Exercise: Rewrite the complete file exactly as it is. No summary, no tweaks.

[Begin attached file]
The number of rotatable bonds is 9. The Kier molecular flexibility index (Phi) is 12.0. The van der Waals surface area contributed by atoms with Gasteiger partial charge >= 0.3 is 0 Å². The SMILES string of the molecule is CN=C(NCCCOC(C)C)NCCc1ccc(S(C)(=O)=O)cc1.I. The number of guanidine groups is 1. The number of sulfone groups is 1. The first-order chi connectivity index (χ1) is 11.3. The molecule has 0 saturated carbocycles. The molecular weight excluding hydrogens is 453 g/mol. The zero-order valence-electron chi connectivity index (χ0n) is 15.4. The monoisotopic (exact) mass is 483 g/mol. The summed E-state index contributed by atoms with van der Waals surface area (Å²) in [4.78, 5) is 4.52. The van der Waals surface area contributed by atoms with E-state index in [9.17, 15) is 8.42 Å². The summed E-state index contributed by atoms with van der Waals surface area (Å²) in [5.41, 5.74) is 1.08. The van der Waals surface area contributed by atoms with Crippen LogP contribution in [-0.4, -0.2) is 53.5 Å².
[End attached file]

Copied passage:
The number of rotatable bonds is 9. The Kier molecular flexibility index (Phi) is 12.0. The van der Waals surface area contributed by atoms with Gasteiger partial charge >= 0.3 is 0 Å². The SMILES string of the molecule is CN=C(NCCCOC(C)C)NCCc1ccc(S(C)(=O)=O)cc1.I. The number of guanidine groups is 1. The number of sulfone groups is 1. The first-order chi connectivity index (χ1) is 11.3. The molecule has 0 saturated carbocycles. The molecular weight excluding hydrogens is 453 g/mol. The zero-order valence-electron chi connectivity index (χ0n) is 15.4. The monoisotopic (exact) mass is 483 g/mol. The summed E-state index contributed by atoms with van der Waals surface area (Å²) in [4.78, 5) is 4.52. The van der Waals surface area contributed by atoms with E-state index in [9.17, 15) is 8.42 Å². The summed E-state index contributed by atoms with van der Waals surface area (Å²) in [5.41, 5.74) is 1.08. The van der Waals surface area contributed by atoms with Crippen LogP contribution in [-0.4, -0.2) is 53.5 Å².